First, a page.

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Posted on May 16, 2021 in Blog, Lego, Writing

Making Room for More Buildings

Making Room for More Buildings

Construction crews move onto one of the few open lots in Little Brick Township.

One of the reasons I’ve focused on Lego Tiny Houses over the past few years rather than the kinds of Modular buildings incorporated into Little Brick Township here, here, and here is limited space. The massive Lego cities shown on YouTube videos — this train journey is my favorite, as it makes me think of one of my protagonists in TORCH, all grown up — typically live in suburban basements or, in warmer climates, enclosed patios.

Sometimes we build up.

I live in a New York City apartment, hardly an ideal location for a devoted Lego builder. But like the city itself, I build up and down. Thanks to a generous gift from my friend Sandra and her daughter, Olivia, I was able to add two stories to both my Grand Emporium department store and Town Hall. While the Grand Emporium added a sweet shop a year ago, Town Hall now includes two floors of a museum dedicated to Women in STEM, including the subject of Sandra’s new picture book biography, Vera Rubin. (And do check out this lyrical tribute to this woman who discovered dark matter, The Stuff Between the Stars).

My Women in STEM museum includes astronomer Vera Rubin along with a chemist, a doctor, and a botanist.

The LEGO Group typically releases one Modular building each year. With my current table space, which is unlikely to grow since it already occupies most of my guest room/office, I can only fit one more building into my current set-up. If I expand the main part of the town to the adjacent bookshelf where MOC Skate Park is, I can fit three more. That’s four years’ worth of Modular releases, assuming I don’t decide to build one of my own in the meantime.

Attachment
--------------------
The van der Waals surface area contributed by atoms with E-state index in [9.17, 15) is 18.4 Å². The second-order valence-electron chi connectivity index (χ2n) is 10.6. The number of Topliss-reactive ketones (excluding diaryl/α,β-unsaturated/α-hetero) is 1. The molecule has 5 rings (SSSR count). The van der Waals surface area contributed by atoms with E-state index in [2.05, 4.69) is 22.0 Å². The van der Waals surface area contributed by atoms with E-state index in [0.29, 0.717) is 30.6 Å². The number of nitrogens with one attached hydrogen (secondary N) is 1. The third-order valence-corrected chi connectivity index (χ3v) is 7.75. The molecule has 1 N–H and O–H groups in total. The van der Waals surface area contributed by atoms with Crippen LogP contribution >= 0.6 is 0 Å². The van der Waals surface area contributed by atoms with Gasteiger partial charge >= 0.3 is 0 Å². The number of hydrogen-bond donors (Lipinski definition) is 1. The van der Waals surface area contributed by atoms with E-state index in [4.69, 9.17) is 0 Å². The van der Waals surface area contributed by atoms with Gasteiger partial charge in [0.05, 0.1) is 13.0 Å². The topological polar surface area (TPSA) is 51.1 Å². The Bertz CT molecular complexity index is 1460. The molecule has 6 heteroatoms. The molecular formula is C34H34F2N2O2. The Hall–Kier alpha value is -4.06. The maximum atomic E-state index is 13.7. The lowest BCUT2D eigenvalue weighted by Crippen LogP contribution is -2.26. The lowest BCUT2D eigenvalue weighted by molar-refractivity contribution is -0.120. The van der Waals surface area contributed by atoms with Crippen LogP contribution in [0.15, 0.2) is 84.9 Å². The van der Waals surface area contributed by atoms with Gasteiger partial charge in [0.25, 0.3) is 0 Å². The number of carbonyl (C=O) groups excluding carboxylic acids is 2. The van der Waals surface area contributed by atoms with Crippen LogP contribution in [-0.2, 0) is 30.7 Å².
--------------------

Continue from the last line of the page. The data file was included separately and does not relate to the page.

My minifigures, however, have been clamoring for their own LEGO Store. I have a lot of related pieces from gifts with purchases and other VIP program bonuses. I also have a lot of extra baseplates that I want to use rather than let them sit around gathering dust. But each Modular MOC accelerates the timetable of Little Brick Township outgrowing its space.

The Lego Cargo Train and its controller.

So I came up with a solution. I’ve always wanted my own Lego train, and having a train set as a principal object that’s also a metaphor (we writers call it the “objective correlative”) in TORCH has given me an additional incentive to install one. Last fall I purchased the Cargo Train since I already have lots of transit options for passengers, and I built the track under my tables, using the bottom bookshelf, an additional shelf, and foam boards propped up with unsold copies of my adult novel Dirt Cheap. (Reading this and other pieces about my toys has probably convinced you that I’m particularly unsuitable for writing novels for adults.)

Moving the spur outside the oval freed up space for buildings.

But there were problems. The batteries inside the train died almost immediately. It turned out they were old, and in the process of replacing them, I modified the battery box to make it easier to replace the batteries in the future. The area inside the oval had too much cargo and not enough space to add buildings as I acquired or designed them. So last week I bought more foam board and track, pulled more copies of Dirt Cheap from the shelf, and lengthened the oval. I also moved the track spur for unloading cargo to the outside of the oval, creating a lot of open space inside and making it easier for me to access the cars on the spur. The longer track allows my train to build up more speed, though it has yet to jump the track.

Maddy wanted the Sesame Street minifigs but not the buildings, so they’re the first next to my new track.

Now I have a working train and 6-10 more spots for Modular buildings on the lower level of Little Brick Township. I’ve already added the Sesame Street house to a space outside the track opposite the spur. This expansion should cover the next 10 years or so, at which point Jonah and Reed will be old enough to take over the town’s management.

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